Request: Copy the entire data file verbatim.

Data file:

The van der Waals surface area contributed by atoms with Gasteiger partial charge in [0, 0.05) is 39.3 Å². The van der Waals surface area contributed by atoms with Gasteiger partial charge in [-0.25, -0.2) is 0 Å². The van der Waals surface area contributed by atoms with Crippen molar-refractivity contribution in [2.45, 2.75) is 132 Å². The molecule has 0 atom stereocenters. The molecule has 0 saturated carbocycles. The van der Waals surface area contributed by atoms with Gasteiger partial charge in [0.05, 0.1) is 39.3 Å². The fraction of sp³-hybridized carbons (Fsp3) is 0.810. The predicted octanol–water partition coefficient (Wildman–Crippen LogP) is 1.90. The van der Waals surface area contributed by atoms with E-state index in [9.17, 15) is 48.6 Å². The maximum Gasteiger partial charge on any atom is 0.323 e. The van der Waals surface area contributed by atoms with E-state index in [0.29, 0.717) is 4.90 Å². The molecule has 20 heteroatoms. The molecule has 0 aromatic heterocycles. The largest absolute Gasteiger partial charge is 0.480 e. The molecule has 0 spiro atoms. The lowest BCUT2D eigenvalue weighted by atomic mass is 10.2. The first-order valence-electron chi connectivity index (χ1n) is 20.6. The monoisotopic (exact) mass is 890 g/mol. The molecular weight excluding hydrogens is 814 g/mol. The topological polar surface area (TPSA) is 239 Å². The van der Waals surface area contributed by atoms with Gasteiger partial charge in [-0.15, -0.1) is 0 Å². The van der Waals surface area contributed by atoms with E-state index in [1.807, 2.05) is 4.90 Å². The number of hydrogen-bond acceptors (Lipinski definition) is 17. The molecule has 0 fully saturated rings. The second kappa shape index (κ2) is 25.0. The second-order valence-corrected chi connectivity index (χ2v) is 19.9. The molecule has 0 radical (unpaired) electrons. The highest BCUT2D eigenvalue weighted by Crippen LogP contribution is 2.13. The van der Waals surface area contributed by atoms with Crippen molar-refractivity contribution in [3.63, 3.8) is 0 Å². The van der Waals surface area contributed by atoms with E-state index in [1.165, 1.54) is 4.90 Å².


The van der Waals surface area contributed by atoms with Gasteiger partial charge in [0, 0.05) is 39.3 Å². The van der Waals surface area contributed by atoms with Gasteiger partial charge in [-0.25, -0.2) is 0 Å². The van der Waals surface area contributed by atoms with Crippen molar-refractivity contribution in [2.45, 2.75) is 132 Å². The molecule has 0 atom stereocenters. The molecule has 0 saturated carbocycles. The van der Waals surface area contributed by atoms with Gasteiger partial charge in [0.05, 0.1) is 39.3 Å². The fraction of sp³-hybridized carbons (Fsp3) is 0.810. The predicted octanol–water partition coefficient (Wildman–Crippen LogP) is 1.90. The van der Waals surface area contributed by atoms with E-state index in [9.17, 15) is 48.6 Å². The maximum Gasteiger partial charge on any atom is 0.323 e. The van der Waals surface area contributed by atoms with E-state index in [0.29, 0.717) is 4.90 Å². The molecule has 20 heteroatoms. The molecule has 0 aromatic heterocycles. The largest absolute Gasteiger partial charge is 0.480 e. The molecule has 0 spiro atoms. The lowest BCUT2D eigenvalue weighted by atomic mass is 10.2. The first-order valence-electron chi connectivity index (χ1n) is 20.6. The monoisotopic (exact) mass is 890 g/mol. The molecular weight excluding hydrogens is 814 g/mol. The topological polar surface area (TPSA) is 239 Å². The van der Waals surface area contributed by atoms with Gasteiger partial charge in [-0.15, -0.1) is 0 Å². The van der Waals surface area contributed by atoms with E-state index in [1.807, 2.05) is 4.90 Å². The number of hydrogen-bond acceptors (Lipinski definition) is 17. The molecule has 0 fully saturated rings. The second kappa shape index (κ2) is 25.0. The second-order valence-corrected chi connectivity index (χ2v) is 19.9. The molecule has 0 radical (unpaired) electrons. The highest BCUT2D eigenvalue weighted by Crippen LogP contribution is 2.13. The van der Waals surface area contributed by atoms with Crippen molar-refractivity contribution in [3.63, 3.8) is 0 Å². The van der Waals surface area contributed by atoms with E-state index in [1.165, 1.54) is 4.90 Å².